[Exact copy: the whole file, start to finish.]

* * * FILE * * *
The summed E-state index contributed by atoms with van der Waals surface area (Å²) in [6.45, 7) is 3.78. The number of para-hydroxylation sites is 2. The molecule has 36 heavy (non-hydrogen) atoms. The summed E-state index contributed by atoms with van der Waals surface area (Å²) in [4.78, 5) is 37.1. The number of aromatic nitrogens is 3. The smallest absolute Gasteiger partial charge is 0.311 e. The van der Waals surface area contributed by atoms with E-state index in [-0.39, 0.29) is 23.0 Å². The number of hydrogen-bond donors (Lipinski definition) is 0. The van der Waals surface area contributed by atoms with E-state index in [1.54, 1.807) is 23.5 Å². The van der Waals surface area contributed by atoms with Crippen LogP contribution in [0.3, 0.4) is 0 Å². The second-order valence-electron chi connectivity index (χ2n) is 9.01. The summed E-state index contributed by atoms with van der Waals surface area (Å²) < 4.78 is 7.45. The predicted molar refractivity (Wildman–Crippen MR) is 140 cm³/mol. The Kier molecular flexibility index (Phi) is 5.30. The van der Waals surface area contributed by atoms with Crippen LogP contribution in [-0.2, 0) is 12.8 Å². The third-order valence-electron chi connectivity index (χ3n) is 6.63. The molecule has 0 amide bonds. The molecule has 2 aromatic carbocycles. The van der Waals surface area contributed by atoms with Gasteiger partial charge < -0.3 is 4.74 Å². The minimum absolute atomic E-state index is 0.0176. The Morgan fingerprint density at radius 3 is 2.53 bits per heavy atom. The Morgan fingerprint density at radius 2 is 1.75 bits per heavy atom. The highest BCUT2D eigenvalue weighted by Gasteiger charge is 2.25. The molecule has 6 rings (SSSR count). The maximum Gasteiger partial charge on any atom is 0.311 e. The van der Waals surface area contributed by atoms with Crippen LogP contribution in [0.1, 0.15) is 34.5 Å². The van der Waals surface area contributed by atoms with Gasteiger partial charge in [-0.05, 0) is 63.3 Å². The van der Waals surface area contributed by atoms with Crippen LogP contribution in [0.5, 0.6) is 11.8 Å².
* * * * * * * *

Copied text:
The summed E-state index contributed by atoms with van der Waals surface area (Å²) in [6.45, 7) is 3.78. The number of para-hydroxylation sites is 2. The molecule has 36 heavy (non-hydrogen) atoms. The summed E-state index contributed by atoms with van der Waals surface area (Å²) in [4.78, 5) is 37.1. The number of aromatic nitrogens is 3. The smallest absolute Gasteiger partial charge is 0.311 e. The van der Waals surface area contributed by atoms with E-state index in [-0.39, 0.29) is 23.0 Å². The number of hydrogen-bond donors (Lipinski definition) is 0. The van der Waals surface area contributed by atoms with E-state index in [1.54, 1.807) is 23.5 Å². The van der Waals surface area contributed by atoms with Crippen LogP contribution in [0.3, 0.4) is 0 Å². The second-order valence-electron chi connectivity index (χ2n) is 9.01. The summed E-state index contributed by atoms with van der Waals surface area (Å²) < 4.78 is 7.45. The predicted molar refractivity (Wildman–Crippen MR) is 140 cm³/mol. The Kier molecular flexibility index (Phi) is 5.30. The van der Waals surface area contributed by atoms with Crippen LogP contribution in [-0.2, 0) is 12.8 Å². The third-order valence-electron chi connectivity index (χ3n) is 6.63. The molecule has 0 amide bonds. The molecule has 2 aromatic carbocycles. The van der Waals surface area contributed by atoms with Gasteiger partial charge < -0.3 is 4.74 Å². The minimum absolute atomic E-state index is 0.0176. The Morgan fingerprint density at radius 3 is 2.53 bits per heavy atom. The Morgan fingerprint density at radius 2 is 1.75 bits per heavy atom. The highest BCUT2D eigenvalue weighted by Gasteiger charge is 2.25. The molecule has 6 rings (SSSR count). The maximum Gasteiger partial charge on any atom is 0.311 e. The van der Waals surface area contributed by atoms with Crippen LogP contribution in [0.1, 0.15) is 34.5 Å². The van der Waals surface area contributed by atoms with Gasteiger partial charge in [-0.05, 0) is 63.3 Å². The van der Waals surface area contributed by atoms with Crippen LogP contribution in [0.5, 0.6) is 11.8 Å².